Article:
Lea Marston

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Lea Marston
Lea Marston is located in Warwickshire
Lea Marston
Lea Marston
 Lea Marston shown within Warwickshire
Population 317 (2001 census)[1]
OS grid reference SP2093
Civil parish Lea Marston
District North Warwickshire
Shire county Warwickshire
Region West Midlands
Country England
Sovereign state United Kingdom
Post town Sutton Coldfield
Postcode district B76
Dialling code 01675
Police Warwickshire
Fire Warwickshire
Ambulance West Midlands
EU Parliament West Midlands
UK Parliament North Warwickshire
List of places
UK
England
Warwickshire

Coordinates: 52°32′17″N 1°42′07″W / 52.538°N 1.702°W / 52.538; -1.702

Lea Marston is a village and civil parish on the River Tame in Warwickshire, England, about 7 miles (11 km) south-west of Atherstone. Lea Marston is close to the county boundary with Birmingham and about 4.5 miles (7.2 km) east of Sutton Coldfield.

Manor[edit]

The Domesday Book of 1086 records that Robert Despenser held estates of nine hides at "Merston" and one hide at "Leth".[2] By 1235 Robert Marmion of Tamworth Castle held Marston and by 1253 the de la Launde family held Lea.[2] By the early part of the 16th century the two manors were referred to together and were generally held together.[2]

The Adderley family acquired Lea Marston in the first half of the 17th century when Charles Adderley married Anne Arden[2] of Park Hall in Castle Bromwich. It descended in the family to Charles Bowyer Adderley,[2] who was created 1st Baron Norton in 1878 and still held Lea Marston in 1905.[2] Adderley manor house was remodelled for the Adderley family in the 18th century[citation needed] and was called Hams Hall.

Parish church[edit]

The Church of England parish church of Saint John the Baptist seems to have existed by 1252, when it was a dependent chapelry of Coleshill parish church and was granted to the Benedictine Markyate Priory.[2] The south wall of the nave and possibly the north wall date from this era.[2] Two windows in the north wall are early 14th century in style.[2] The nave was extended 9 feet (2.7 m) westwards in the 15th century for the addition of a bell-cot.[2] The south porch is another addition that seems to date from the 15th century.[2]

In 1876-77 the chancel was rebuilt and the north-west tower was added.[2] The tower has three bells, the oldest of which was cast by John Rudhall of Gloucester[3] in 1791.[2][4] The other two were cast by John Taylor & Co of Loughborough[3] in 1855 and 1873.[2][4] The church contains numerous monuments to members of the Adderley family,[2][5] including one from 1784 made of Coade stone.[5]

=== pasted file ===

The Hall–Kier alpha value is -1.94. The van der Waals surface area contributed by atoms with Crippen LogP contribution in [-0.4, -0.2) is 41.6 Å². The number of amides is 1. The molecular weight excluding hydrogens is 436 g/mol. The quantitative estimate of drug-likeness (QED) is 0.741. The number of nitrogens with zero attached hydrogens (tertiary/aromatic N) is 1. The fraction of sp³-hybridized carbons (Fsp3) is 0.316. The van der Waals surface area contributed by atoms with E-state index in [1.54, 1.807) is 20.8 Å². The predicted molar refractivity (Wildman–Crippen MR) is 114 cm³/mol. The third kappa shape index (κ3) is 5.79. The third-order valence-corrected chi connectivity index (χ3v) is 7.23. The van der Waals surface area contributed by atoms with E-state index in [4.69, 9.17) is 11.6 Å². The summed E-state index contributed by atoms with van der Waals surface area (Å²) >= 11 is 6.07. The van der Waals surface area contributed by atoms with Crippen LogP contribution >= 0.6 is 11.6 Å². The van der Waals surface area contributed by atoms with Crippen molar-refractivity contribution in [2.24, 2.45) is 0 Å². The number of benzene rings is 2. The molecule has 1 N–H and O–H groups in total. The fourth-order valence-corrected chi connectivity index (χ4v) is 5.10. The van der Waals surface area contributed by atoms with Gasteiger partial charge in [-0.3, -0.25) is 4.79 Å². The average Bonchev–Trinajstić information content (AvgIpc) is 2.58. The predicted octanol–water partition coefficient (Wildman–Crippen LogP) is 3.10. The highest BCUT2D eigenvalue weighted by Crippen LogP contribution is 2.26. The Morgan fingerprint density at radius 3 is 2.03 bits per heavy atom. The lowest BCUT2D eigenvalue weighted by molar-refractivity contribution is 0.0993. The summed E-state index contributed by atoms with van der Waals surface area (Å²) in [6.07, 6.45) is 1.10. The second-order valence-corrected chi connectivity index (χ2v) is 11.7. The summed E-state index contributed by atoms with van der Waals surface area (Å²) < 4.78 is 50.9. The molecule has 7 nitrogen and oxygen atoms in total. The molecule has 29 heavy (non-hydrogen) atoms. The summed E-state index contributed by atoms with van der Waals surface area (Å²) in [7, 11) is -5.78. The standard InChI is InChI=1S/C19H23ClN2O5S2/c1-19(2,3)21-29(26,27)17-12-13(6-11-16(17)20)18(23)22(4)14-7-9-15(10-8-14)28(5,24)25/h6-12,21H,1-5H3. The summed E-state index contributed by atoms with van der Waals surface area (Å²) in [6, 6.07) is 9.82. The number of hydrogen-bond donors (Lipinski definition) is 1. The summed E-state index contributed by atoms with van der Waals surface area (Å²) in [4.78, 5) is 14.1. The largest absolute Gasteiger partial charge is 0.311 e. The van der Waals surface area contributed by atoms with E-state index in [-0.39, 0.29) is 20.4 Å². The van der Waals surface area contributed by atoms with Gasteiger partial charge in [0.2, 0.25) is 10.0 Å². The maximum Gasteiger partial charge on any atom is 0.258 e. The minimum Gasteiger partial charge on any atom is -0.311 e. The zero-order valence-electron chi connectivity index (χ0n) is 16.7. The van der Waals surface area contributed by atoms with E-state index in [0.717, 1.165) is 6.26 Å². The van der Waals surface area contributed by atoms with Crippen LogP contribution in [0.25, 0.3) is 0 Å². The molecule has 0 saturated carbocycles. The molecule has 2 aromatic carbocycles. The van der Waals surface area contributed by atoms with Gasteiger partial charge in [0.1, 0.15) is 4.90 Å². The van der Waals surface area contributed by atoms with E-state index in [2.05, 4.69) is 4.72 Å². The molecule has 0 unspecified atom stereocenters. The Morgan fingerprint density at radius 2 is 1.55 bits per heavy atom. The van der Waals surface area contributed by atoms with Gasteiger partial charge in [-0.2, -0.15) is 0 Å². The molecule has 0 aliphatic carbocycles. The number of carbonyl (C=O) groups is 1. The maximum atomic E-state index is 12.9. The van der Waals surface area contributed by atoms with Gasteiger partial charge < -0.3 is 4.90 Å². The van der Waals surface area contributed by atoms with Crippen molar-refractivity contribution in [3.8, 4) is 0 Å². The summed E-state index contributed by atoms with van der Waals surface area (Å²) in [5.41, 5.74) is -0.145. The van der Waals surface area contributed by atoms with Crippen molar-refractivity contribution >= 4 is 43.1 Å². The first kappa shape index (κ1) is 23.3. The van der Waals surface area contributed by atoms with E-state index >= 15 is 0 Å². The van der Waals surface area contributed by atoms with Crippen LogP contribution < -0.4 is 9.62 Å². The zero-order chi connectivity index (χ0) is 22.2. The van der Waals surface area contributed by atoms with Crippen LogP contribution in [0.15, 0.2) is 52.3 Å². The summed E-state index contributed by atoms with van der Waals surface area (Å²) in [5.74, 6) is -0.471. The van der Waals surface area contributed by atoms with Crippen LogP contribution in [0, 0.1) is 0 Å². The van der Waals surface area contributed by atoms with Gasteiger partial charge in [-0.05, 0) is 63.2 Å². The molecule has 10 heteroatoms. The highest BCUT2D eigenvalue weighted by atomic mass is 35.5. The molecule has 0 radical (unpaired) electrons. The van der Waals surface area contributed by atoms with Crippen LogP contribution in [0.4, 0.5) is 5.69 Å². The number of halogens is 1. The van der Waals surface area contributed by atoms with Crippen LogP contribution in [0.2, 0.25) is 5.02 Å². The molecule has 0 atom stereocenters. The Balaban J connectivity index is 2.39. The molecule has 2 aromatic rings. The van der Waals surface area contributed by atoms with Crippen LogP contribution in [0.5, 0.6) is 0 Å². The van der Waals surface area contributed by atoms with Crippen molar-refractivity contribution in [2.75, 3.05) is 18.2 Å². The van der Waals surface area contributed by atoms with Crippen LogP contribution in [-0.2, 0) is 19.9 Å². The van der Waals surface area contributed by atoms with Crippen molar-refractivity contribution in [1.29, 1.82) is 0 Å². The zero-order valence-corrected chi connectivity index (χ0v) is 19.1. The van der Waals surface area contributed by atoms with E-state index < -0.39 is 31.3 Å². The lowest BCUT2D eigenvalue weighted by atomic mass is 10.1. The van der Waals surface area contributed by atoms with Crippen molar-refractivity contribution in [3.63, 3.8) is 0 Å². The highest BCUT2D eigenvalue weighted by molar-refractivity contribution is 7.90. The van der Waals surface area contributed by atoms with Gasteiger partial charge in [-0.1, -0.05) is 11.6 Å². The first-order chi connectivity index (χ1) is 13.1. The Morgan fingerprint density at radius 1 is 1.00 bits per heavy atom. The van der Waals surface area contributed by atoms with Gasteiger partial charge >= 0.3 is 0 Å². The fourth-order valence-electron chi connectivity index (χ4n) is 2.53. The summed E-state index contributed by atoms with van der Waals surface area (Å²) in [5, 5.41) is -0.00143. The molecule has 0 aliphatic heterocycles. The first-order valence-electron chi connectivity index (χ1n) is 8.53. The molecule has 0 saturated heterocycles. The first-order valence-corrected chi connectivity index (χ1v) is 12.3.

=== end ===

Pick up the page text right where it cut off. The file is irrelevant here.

Rev. Thomas Bray was briefly vicar of Lea Marston in about 1693.[2] Bray founded the Society for Promoting Christian Knowledge in 1699 and the Society for Propagating the Gospel in Foreign Parts in 1701.

Economic history[edit]

There are records of a watermill in the parish in the Domesday Book of 1086, and again in 1291 and 1703.[5]

In 1909 a section of the Midland Railway was built through Lea Marston parish linking Kingsbury and Water Orton to bypass Whitacre Junction. The line passes immediately south-east of Lea Marston village but there is no station.

In the 20th century there were three Hams Hall Power Stations in the parish.[5] Hams Hall A was built in 1927-29, Hams Hall B in 1949 and Hams Hall C in 1958.[5] They were decommissioned in 1975, 1981 and 1992 respectively and each was demolished within a few years of closure. The site has since been redeveloped as Hams Hall Distribution Park.

Lea Marston has a four-star hotel (the Lea Marston Hotel[6]) and a public house (the Clay Pigeon).

References[edit]

  1. ^ "Area selected: North Warwickshire (Non-Metropolitan District)". Neighbourhood Statistics: Full Dataset View. Office for National Statistics. Retrieved 20 February 2011. 
  2. ^ a b c d e f g h i j k l m n o p Salzman, 1947, pages 114-116
  3. ^ a b "Bell Founders". Dove's Guide for Church Bell Ringers. Retrieved 19 February 2011. 
  4. ^ a b "Lea Marston S John Bapt". Dove's Guide for Church Bell Ringers. Retrieved 19 February 2011. 
  5. ^ a b c d e Pevsner & Wedgwood, 1966, page 332
  6. ^ Lea Marston Hotel

Sources[edit]

External links[edit]

Media related to Lea Marston at Wikimedia Commons